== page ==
The third wave of coronavirus infections has been more like a plateau, so long have the numbers remained so stubbornly high – but now it appears they are declining to the extent that it surely cannot be long before restrictions are eased.
Whether President Cyril Ramaphosa does this tomorrow night, or later, it won’t be long before we are moved down to at least Alert Level 2.
There is no alternative if we are to try to allow our battered businesses – and especially those in the tourism and hospitality sector – to recover from the losses they have suffered over the last 18 months.
And, no matter what the doubters and the virulent anti-vaxxers may say, the Covid vaccines are our best way out of our suffering.
The more people who get vaxxed, the less the disease can proliferate throughout the community and the fewer people will clog up our hospital wards with life-threatening conditions, and the lower the chances of virus variants emerging.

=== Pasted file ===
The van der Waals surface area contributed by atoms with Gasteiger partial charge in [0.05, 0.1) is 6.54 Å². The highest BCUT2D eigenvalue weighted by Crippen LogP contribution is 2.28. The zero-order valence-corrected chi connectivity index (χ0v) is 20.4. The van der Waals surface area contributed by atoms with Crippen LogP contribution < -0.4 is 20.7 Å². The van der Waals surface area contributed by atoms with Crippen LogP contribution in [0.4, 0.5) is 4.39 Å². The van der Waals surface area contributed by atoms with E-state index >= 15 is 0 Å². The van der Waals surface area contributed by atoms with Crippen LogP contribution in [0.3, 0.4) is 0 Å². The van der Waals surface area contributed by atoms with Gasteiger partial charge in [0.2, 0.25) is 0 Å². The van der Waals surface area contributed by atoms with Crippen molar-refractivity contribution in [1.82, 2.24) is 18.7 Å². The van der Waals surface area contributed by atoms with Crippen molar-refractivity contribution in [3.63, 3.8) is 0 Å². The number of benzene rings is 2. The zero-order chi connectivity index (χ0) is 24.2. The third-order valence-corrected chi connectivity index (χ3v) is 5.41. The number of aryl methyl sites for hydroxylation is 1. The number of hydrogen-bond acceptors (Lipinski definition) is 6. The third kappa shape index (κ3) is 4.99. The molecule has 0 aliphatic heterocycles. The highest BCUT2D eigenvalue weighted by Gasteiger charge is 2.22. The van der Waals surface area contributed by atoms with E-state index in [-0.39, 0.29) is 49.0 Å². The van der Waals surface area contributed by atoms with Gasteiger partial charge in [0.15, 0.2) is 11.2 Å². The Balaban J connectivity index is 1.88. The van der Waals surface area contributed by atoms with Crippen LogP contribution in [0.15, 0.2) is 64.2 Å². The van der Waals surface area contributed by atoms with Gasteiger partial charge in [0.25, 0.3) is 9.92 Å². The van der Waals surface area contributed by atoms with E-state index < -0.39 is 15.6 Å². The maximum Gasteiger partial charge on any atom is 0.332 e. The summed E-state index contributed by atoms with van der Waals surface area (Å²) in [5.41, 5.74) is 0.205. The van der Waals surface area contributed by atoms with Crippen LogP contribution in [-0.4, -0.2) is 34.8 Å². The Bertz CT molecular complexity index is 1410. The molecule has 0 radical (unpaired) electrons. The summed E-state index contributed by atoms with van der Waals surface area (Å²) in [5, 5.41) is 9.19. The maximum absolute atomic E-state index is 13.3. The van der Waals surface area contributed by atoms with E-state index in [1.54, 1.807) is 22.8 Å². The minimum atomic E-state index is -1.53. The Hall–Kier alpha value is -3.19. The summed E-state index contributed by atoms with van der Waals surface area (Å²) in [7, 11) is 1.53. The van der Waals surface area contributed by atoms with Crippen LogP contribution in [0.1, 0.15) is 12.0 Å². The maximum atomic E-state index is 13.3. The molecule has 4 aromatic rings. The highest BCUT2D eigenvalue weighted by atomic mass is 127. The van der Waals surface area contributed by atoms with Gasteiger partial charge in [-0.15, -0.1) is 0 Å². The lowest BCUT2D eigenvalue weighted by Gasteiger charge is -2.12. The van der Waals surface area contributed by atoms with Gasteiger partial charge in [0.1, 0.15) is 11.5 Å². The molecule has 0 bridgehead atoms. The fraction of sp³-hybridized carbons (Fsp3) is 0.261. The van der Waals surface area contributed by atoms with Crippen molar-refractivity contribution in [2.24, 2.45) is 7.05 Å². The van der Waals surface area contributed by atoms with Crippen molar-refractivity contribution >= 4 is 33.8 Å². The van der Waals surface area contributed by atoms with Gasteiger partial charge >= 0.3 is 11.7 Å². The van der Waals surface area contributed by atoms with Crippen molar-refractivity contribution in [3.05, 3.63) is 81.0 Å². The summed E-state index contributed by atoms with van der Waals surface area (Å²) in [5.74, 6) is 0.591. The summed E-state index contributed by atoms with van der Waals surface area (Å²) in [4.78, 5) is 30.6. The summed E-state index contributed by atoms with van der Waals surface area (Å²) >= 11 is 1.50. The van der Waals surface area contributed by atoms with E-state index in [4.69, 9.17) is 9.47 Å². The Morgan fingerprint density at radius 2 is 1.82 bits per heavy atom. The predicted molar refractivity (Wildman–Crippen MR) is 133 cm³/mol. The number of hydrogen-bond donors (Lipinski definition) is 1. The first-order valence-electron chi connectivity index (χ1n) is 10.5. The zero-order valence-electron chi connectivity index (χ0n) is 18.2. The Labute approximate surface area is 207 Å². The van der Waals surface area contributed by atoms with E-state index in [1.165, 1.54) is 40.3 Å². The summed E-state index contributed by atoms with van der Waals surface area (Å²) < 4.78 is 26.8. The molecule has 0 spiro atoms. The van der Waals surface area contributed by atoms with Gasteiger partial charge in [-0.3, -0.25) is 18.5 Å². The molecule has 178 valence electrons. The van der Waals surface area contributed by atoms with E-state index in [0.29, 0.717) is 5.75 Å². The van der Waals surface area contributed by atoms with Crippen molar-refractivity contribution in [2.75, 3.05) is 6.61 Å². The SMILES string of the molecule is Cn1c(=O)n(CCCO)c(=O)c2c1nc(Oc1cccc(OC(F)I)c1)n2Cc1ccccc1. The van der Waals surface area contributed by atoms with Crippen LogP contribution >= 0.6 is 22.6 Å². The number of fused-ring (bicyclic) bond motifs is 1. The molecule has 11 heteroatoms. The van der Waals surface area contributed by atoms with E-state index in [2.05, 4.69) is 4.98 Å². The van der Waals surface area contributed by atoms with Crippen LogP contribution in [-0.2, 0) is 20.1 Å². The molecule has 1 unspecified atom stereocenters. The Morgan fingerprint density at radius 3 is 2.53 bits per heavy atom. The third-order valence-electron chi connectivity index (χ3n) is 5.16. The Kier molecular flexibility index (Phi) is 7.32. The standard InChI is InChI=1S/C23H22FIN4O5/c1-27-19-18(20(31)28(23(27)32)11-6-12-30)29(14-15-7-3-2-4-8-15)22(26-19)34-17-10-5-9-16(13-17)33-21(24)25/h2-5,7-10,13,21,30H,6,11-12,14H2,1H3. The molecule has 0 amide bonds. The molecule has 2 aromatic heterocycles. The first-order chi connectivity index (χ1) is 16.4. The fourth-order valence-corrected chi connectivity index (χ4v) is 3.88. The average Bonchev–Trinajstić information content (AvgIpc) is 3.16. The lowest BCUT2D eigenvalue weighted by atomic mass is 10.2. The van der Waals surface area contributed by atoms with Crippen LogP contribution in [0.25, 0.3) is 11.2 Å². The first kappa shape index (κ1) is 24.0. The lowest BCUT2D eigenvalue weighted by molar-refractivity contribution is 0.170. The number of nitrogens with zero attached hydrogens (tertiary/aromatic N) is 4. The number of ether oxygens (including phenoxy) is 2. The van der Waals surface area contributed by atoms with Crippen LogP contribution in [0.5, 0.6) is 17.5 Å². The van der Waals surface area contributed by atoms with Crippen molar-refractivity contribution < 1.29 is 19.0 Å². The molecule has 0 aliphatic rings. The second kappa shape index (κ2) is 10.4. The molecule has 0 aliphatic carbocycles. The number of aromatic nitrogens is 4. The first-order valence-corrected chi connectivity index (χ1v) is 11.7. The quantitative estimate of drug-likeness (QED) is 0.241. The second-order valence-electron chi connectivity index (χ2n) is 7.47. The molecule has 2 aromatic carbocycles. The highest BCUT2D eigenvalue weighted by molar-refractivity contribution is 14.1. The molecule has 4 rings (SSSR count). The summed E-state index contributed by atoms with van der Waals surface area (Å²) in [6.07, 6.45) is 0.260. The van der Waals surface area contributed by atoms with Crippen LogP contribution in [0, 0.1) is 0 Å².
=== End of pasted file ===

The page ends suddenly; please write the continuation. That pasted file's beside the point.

Crowing that vaccines don’t prevent infection and that boosters will be needed is irrelevant. Vaccines are effective enough to make a difference to the human suffering and if they needed to be bolstered frequently, so be it.
After all, we have flu vaccines developed specifically for different strains. What is worrying, though, is the almost unavoidable reality that our respite from lockdown rules will only be temporary, with experts predicting that the fourth wave will be upon us by the end of the year.
And it could be even worse, especially if the vaxx hesitancy and resistance continues.
More disturbing is the concern among experts that we could follow the trends being seen overseas, where more and more children are falling ill, some severely so, to Covid.
The bottom line: this battle is far from over.
We need to maintain our vigilance.